Just being sassy at the lunch table.
With Karis, one of the staff at the orphanage.
With Maya, another volunteer who came down on a one-way ticket.
With Maria from our Visiting Orphans team.
Her special look...
Realizing she runs the show!
On the bus as she arrived at the orphange.

The Ugliness of My Own Heart, as Seen Through Jean

* this is long, but its a drawn out confession, so details were necessary to paint the picture.

Yes. I went to Haiti in response to the earthquake. Yes. I wept with those who wept and tried to bring peace & comfort to the children. Yes. This was an act of obedience for me... God presented a choice to me when the invitation to travel came my way: Be available to respond to the opportunity God put in my path OR come up with an excuse as to why now just won't work for me. By His strength, I said yes Lord... send me!

Truth is, I thought that was gonna be the hardest part. And in fact was grateful He'd given me the strength to GO. But not everything about my trip was obedient. In fact, I was convicted about some serious yuckiness within me and wanted to transparently share it here.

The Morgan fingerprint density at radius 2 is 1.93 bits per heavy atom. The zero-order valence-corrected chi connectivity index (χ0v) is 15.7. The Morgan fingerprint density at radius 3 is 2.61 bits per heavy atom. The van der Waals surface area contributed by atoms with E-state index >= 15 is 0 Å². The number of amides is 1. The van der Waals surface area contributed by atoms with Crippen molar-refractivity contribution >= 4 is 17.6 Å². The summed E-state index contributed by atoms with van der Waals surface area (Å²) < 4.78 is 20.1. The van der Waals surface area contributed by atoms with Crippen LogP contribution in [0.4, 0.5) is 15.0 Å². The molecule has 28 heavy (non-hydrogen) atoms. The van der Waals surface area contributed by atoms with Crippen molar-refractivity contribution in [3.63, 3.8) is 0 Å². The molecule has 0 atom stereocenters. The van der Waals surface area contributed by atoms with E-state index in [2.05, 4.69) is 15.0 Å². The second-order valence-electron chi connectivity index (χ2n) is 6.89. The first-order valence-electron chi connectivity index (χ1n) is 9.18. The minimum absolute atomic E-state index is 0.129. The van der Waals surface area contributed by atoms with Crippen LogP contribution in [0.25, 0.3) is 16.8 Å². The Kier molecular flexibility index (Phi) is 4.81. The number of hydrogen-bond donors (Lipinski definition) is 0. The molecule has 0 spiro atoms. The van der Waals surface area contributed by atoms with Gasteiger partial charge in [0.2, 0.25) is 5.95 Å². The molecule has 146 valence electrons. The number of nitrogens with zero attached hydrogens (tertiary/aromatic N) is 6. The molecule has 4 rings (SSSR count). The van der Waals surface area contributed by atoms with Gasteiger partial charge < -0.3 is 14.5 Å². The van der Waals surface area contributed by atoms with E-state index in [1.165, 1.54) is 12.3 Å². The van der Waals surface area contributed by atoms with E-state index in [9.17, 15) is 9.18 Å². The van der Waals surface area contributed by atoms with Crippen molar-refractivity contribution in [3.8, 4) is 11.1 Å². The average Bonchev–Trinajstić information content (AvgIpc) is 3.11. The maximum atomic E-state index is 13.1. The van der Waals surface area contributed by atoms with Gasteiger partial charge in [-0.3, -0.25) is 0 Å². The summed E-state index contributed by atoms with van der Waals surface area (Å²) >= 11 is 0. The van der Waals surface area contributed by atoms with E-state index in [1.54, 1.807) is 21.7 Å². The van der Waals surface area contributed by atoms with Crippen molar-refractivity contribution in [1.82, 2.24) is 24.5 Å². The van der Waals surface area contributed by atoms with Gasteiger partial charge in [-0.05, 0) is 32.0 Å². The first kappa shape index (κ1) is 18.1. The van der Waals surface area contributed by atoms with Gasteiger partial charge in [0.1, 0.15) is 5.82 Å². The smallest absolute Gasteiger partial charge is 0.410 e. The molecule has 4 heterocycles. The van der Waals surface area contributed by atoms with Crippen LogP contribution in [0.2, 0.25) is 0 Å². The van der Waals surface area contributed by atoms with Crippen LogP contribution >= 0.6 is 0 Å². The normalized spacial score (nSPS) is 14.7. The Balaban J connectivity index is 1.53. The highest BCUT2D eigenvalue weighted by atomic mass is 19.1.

One of the rescued orphans there was a 6 yr old named Jean. He had cerebral palsy (we guessed) and had been abandoned at a hospital in PAP by his mother after the earthquake. Danita took him in, but once he arrived we began to feel the weight of his special needs. He had multiple seizures a day, was likely blind, had very little (if any) muscle control, and was malnourished & dehydrated. And it looked like he had evidence of scabies on his hands.

His first day, we found a jogging stroller to put him in. Where he sat...all day...each day. He needed a care-giver to be with him round the clock. The other children at Danita's immediately took to him and pushed him around in the stroller, caressed his soft skin, tried to feed him water from a bottle. They loved him so easily and naturally.